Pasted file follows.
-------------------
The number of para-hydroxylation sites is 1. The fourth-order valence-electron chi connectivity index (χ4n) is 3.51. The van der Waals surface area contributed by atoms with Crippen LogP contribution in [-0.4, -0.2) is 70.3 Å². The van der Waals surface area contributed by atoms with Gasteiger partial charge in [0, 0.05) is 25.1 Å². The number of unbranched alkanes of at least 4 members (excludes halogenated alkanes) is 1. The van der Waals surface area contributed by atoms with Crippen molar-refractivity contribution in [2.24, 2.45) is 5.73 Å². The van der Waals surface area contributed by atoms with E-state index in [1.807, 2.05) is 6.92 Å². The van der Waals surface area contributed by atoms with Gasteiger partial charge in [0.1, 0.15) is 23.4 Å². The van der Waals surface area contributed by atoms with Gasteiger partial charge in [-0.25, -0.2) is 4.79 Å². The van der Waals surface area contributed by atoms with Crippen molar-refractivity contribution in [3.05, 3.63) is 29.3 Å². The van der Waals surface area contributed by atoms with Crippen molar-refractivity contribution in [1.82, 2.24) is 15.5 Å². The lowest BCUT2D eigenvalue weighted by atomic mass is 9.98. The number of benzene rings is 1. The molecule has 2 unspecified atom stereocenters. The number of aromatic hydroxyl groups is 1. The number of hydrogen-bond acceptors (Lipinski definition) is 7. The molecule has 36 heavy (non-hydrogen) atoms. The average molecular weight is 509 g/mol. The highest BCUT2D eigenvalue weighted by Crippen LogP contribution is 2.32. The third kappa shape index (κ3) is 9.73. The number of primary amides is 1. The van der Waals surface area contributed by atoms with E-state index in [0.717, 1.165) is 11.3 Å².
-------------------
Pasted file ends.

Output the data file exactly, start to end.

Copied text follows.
The number of para-hydroxylation sites is 1. The fourth-order valence-electron chi connectivity index (χ4n) is 3.51. The van der Waals surface area contributed by atoms with Crippen LogP contribution in [-0.4, -0.2) is 70.3 Å². The van der Waals surface area contributed by atoms with Gasteiger partial charge in [0, 0.05) is 25.1 Å². The number of unbranched alkanes of at least 4 members (excludes halogenated alkanes) is 1. The van der Waals surface area contributed by atoms with Crippen molar-refractivity contribution in [2.24, 2.45) is 5.73 Å². The van der Waals surface area contributed by atoms with E-state index in [1.807, 2.05) is 6.92 Å². The van der Waals surface area contributed by atoms with Gasteiger partial charge in [0.1, 0.15) is 23.4 Å². The van der Waals surface area contributed by atoms with Gasteiger partial charge in [-0.25, -0.2) is 4.79 Å². The van der Waals surface area contributed by atoms with Crippen molar-refractivity contribution in [3.05, 3.63) is 29.3 Å². The van der Waals surface area contributed by atoms with Crippen molar-refractivity contribution in [1.82, 2.24) is 15.5 Å². The lowest BCUT2D eigenvalue weighted by atomic mass is 9.98. The number of benzene rings is 1. The molecule has 2 unspecified atom stereocenters. The number of aromatic hydroxyl groups is 1. The number of hydrogen-bond acceptors (Lipinski definition) is 7. The molecule has 36 heavy (non-hydrogen) atoms. The average molecular weight is 509 g/mol. The highest BCUT2D eigenvalue weighted by Crippen LogP contribution is 2.32. The third kappa shape index (κ3) is 9.73. The number of primary amides is 1. The van der Waals surface area contributed by atoms with E-state index in [0.717, 1.165) is 11.3 Å².